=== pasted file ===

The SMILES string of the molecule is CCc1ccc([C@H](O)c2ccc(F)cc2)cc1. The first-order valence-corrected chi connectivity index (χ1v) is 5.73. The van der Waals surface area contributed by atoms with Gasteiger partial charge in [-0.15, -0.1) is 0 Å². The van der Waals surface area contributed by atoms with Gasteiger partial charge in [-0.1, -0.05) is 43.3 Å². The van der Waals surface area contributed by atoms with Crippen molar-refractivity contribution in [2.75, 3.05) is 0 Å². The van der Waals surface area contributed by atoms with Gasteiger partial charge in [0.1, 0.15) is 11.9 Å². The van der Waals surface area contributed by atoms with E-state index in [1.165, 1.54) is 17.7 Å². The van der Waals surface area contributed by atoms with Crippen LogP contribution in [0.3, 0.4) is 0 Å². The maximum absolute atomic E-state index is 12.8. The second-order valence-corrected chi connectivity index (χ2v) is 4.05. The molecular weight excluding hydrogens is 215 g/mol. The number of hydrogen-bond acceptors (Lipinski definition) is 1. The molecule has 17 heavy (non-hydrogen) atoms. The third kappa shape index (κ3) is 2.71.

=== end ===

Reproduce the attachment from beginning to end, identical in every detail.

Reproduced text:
The SMILES string of the molecule is CCc1ccc([C@H](O)c2ccc(F)cc2)cc1. The first-order valence-corrected chi connectivity index (χ1v) is 5.73. The van der Waals surface area contributed by atoms with Gasteiger partial charge in [-0.15, -0.1) is 0 Å². The van der Waals surface area contributed by atoms with Gasteiger partial charge in [-0.1, -0.05) is 43.3 Å². The van der Waals surface area contributed by atoms with Crippen molar-refractivity contribution in [2.75, 3.05) is 0 Å². The van der Waals surface area contributed by atoms with Gasteiger partial charge in [0.1, 0.15) is 11.9 Å². The van der Waals surface area contributed by atoms with E-state index in [1.165, 1.54) is 17.7 Å². The van der Waals surface area contributed by atoms with Crippen LogP contribution in [0.3, 0.4) is 0 Å². The maximum absolute atomic E-state index is 12.8. The second-order valence-corrected chi connectivity index (χ2v) is 4.05. The molecular weight excluding hydrogens is 215 g/mol. The number of hydrogen-bond acceptors (Lipinski definition) is 1. The molecule has 17 heavy (non-hydrogen) atoms. The third kappa shape index (κ3) is 2.71.